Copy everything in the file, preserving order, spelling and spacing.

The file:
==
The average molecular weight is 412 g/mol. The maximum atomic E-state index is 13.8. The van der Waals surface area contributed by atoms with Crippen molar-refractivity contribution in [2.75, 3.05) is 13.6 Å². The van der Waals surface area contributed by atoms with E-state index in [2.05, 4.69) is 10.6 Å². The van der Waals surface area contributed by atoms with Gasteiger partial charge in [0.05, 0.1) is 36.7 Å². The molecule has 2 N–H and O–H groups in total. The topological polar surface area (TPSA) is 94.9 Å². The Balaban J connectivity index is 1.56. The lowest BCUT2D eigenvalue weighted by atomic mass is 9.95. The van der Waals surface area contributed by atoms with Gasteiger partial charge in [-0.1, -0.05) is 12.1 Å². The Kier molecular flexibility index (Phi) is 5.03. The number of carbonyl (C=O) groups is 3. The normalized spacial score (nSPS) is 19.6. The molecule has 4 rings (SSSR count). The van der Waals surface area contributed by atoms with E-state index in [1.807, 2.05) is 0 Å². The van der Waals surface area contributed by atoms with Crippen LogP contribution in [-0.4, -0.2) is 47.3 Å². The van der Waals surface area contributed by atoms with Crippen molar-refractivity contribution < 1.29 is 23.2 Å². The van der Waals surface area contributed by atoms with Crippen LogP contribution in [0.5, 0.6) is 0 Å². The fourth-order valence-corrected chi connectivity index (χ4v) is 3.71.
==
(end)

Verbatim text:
The average molecular weight is 412 g/mol. The maximum atomic E-state index is 13.8. The van der Waals surface area contributed by atoms with Crippen molar-refractivity contribution in [2.75, 3.05) is 13.6 Å². The van der Waals surface area contributed by atoms with E-state index in [2.05, 4.69) is 10.6 Å². The van der Waals surface area contributed by atoms with Gasteiger partial charge in [0.05, 0.1) is 36.7 Å². The molecule has 2 N–H and O–H groups in total. The topological polar surface area (TPSA) is 94.9 Å². The Balaban J connectivity index is 1.56. The lowest BCUT2D eigenvalue weighted by atomic mass is 9.95. The van der Waals surface area contributed by atoms with Gasteiger partial charge in [-0.1, -0.05) is 12.1 Å². The Kier molecular flexibility index (Phi) is 5.03. The number of carbonyl (C=O) groups is 3. The normalized spacial score (nSPS) is 19.6. The molecule has 4 rings (SSSR count). The van der Waals surface area contributed by atoms with E-state index in [1.807, 2.05) is 0 Å². The van der Waals surface area contributed by atoms with Crippen LogP contribution in [-0.4, -0.2) is 47.3 Å². The van der Waals surface area contributed by atoms with Crippen molar-refractivity contribution < 1.29 is 23.2 Å². The van der Waals surface area contributed by atoms with Crippen LogP contribution in [0.5, 0.6) is 0 Å². The fourth-order valence-corrected chi connectivity index (χ4v) is 3.71.